Steelworkers on Parliament Hill to Put “Retirees First”

OTTAWA – Rank-and-file members of the United Steelworkers (USW) from across Canada are back on Parliament Hill for two weeks to meet with MPs and senators and ask for a commitment to put protection for retired workers on the platform of every political party in the 2019 election.

“Despite some minor measures to help pensioners generally, the 2019 federal budget was silent on any commitment to protect workers and retirees by treating them as secured creditors in bankruptcy and bankruptcy protection laws,” said USW National Director Ken Neumann. “After experiencing the effects of current laws that do not protect retirees’ pensions and benefits, our members are committed to campaigning for a more secure future.” 

Neumann added that, besides high-profile cases such as Nortel in Ottawa, Stelco in Hamilton and Sears in most communities across Canada, workers are increasingly afraid to retire.

“They know how unsecure their pensions and benefits may be if a company enters restructuring under the Companies’ Creditors Arrangement Act (CCAA) or goes bankrupt. 

“Pensions are deferred wages and, by the time banks and other creditors are paid, there is nothing left for workers. It amounts to theft.”

Neumann said all Canadians should be outraged by the treatment of older Canadians by laws that protect companies, but force workers to assume all the risk in insolvency.

The meetings with MPs and senators focus on a series of recent bills currently before the House of Commons and the Senate. Two of them, one sponsored by the New Democratic Party, another by the Bloc Québecois, are aimed at reforming the CCAA and the Bankruptcy and Insolvency Act (BIA) to give priority to claims by workers arising out of an underfunded pension plan and the elimination of benefits.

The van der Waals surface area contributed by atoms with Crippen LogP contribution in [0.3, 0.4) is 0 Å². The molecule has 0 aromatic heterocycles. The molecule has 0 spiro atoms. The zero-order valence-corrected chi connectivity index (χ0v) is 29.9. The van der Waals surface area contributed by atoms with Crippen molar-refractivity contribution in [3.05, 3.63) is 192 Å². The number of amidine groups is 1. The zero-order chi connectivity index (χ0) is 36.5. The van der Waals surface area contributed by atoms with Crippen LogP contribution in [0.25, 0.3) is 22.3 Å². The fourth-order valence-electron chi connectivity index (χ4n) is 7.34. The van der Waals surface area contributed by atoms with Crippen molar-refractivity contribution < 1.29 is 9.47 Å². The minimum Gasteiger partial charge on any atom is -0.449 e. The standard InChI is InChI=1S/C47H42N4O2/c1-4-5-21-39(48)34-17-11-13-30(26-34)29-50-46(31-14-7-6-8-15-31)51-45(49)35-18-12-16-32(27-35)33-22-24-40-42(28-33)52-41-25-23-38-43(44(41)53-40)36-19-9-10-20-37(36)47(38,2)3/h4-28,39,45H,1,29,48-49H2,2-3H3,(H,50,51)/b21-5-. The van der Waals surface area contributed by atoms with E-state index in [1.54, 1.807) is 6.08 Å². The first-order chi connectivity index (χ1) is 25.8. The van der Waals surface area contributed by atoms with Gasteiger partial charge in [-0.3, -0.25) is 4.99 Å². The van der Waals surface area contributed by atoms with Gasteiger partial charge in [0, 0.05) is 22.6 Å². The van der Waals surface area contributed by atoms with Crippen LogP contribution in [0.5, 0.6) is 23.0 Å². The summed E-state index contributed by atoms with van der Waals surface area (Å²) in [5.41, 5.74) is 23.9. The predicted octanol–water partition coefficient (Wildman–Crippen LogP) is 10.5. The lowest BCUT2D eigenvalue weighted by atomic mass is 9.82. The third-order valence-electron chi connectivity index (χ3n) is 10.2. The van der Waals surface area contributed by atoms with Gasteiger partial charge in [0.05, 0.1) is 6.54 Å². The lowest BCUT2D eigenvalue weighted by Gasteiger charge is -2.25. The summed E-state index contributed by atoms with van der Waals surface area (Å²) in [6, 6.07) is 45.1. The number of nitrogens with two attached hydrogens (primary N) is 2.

Another bill, introduced in the Senate late last year, also aims to grant priority status for pension claims.

The fourth bill, introduced by a Conservative MP, proposes only amending the CCAA to allow ‘agreement’ before a company implements so-called “key employment retention plans” (KERPs), in other words senior management. It does not address retiree pensions and benefits owed.

“The legislative principles that should be supported by all MPs are ones that protect workers,” said Neumann. “These are exactly the people the government refers to as ‘the middle class and those who want to join it.’ Many millions of dollars were paid out to Nortel, Sears and Stelco executives. Meanwhile, workers and retirees had their benefits cut off and lost vacation, severance and termination pay.

“This pre-election period is the time to commit to correcting this terrible imbalance.”

The USW represents more than 225,000 men and women working in every sector of Canada’s economy.


For further information:

Ken Neumann, USW National Director, 416-544-5951
Pat Van Horne, USW Legislative Representative, 613-731-6315, 613-859-1763 (c), pvanhorne@usw.ca

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